it seems that the other reviews seem to be for the full anthology, even tho this is just meant to be the Elemental Assassin short story. so, for your...moreit seems that the other reviews seem to be for the full anthology, even tho this is just meant to be the Elemental Assassin short story. so, for your information, that is what I am reviewing.
It was wonderful and great to see time between Gin and Bria. Even better seeing Bria more open, easier, about Gin and her past. Of course they run into trouble, and this had a bit of a horrific story packed away in there, but it made it that much more effective.(less)
Kia Valentines is a tall, nerdy, quick-witted teenager who doesn't mind the fact that she's never had a boyfriend, or that she's a total dork. She's n...moreKia Valentines is a tall, nerdy, quick-witted teenager who doesn't mind the fact that she's never had a boyfriend, or that she's a total dork. She's never really noticed guys anyway (and prefers to go mostly unnoticed around other people), and as far as being a total dork? She's proud of it. Kia's unapologetic attitude for who she is may possibly be the most refreshing thing about her. Then, of course, we get the girl-meets-boy, and Kia turns to goo. Complete, utter goo. And who can blame her, considering what Adam looks like. Only one problem – he's her best friend's brother. What's also refreshing is he falls just as hard for Kia, and isn't afraid of it. He's not the typical book boyfriend (okay, so technically he never is the boyfriend in this book).
Airicka Phoenix has a great knack for writing characters, and even though I've only read one other book of hers (besides this series), I feel confident in saying it's her understanding of the characters that is what draws me to wanting to read more. The characters feel like real people; Kia is a part of me, I see so much of myself in her (I'm sure that's a good thing). But the other characters are relatable, and even the bully isn't one-dimensional, evil and mean and bitchy for the sake of it because the story called for a bitch character.
The book ends in a bit of a cliffhanger, and I waited until the second book was out until I read more than a dozen or so pages. But once I started reading it for good, I was hooked, I couldn't put it down. I finished in less than three hours, and man, did I laugh a lot! Some was at things meant to be funny, others at things I recognized in myself ten years ago. Not everything is hand-delivered to you, so if you don't like having any mystery about details, this isn't your book. You're meant to think. But Kia and her antics (just her klutziness alone) will have you laughing, and she is the reason for reading this book. (less)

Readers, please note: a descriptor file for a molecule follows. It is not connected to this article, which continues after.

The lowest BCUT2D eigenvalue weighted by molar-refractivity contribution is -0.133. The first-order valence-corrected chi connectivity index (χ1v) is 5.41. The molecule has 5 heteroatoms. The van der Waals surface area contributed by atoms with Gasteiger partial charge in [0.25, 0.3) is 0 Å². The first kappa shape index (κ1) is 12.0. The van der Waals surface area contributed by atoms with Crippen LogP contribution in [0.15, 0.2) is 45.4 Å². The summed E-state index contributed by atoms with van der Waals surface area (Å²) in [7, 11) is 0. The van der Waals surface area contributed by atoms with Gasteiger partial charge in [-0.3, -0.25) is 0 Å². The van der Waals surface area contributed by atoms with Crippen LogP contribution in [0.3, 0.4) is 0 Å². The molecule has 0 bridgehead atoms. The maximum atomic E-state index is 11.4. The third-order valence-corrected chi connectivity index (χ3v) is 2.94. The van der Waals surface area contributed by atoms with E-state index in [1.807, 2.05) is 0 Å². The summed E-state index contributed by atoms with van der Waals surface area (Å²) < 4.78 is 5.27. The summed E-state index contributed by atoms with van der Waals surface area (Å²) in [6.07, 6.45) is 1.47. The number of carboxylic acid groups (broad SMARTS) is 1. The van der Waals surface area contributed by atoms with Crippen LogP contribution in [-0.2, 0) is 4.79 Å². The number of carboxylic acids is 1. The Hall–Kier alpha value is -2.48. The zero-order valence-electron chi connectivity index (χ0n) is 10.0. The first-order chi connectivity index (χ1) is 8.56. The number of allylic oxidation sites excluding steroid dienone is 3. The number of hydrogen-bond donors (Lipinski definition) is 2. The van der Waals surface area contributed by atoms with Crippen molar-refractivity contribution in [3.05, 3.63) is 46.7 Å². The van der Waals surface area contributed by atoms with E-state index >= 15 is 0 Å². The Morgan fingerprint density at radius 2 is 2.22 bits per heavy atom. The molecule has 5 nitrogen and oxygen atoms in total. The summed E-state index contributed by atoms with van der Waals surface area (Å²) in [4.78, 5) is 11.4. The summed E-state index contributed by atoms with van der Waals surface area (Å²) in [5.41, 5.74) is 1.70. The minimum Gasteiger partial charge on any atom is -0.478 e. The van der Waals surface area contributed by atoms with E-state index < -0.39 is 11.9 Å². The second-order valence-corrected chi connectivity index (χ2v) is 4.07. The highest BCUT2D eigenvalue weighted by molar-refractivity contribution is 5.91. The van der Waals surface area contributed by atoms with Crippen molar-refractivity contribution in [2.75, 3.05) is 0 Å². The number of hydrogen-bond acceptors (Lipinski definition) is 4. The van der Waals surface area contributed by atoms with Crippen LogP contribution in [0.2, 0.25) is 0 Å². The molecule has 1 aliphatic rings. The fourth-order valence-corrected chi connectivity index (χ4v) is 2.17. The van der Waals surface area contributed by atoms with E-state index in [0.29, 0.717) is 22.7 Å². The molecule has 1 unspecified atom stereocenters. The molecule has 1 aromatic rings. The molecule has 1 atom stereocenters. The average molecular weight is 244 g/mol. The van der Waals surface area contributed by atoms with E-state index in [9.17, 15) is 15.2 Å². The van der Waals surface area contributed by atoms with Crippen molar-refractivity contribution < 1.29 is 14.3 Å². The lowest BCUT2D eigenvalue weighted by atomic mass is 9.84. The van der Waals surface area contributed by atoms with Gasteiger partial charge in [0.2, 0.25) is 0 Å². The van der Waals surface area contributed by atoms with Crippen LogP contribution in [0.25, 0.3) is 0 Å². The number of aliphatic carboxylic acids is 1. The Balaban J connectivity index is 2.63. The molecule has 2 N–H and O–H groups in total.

Adam knows now that Kia is the girl behind the mask. And he's not going to let anything stand in the way of how he feels about her - not even his sist...moreAdam knows now that Kia is the girl behind the mask. And he's not going to let anything stand in the way of how he feels about her - not even his sister. Good thing Kia feels the same way.
The conclusion to the story between Kia and Adam volleys back and forth between narrators, which was a little jarring after having just finished the previous book, but it works so well for this book. I don't think this book would have worked had Kia been the sole narrator, partially because it's not just her story anymore. We're introduced into Adam and Nessie's family, and you can see just how lucky Kia has it with her mom and Joanne. Nessie really does seem to be completely victimized by her parents, who just think that if they push push push that she'll turn out to be the robot they expected. Well we all know how much that doesn't work. I think this is just another reason Adam tells Kia he's not going to push her. He knows what it feels like and has seen how it's destroying his sister.
I had a slight feeling of dread while reading (I definitely expected some sort of Cruel Intentions ending with Nessie), but I'm glad for the resolution things came to. I definitely enjoyed reading this. Kia and her klutziness, while fictional, are good to see because I'm totally the same way, and I like reading characters who are flawed. Even better, Kia embraces her flaws and what makes her human. Her makeover in the first book was a positive experience - it has made her more confident (as much as a shy, nerdy bookworm can be) and wasn't something that backfired. That was something that in a book like this, with so much focus on self-esteem and having aspects of heavy bullying, could have turned out to be a wrong move. Not here though, not with these characters.
Some of the best lines I've read in a few books were here. Airicka has such strength in writing realistic characters you want to know, I think I would read anything she writes.(less)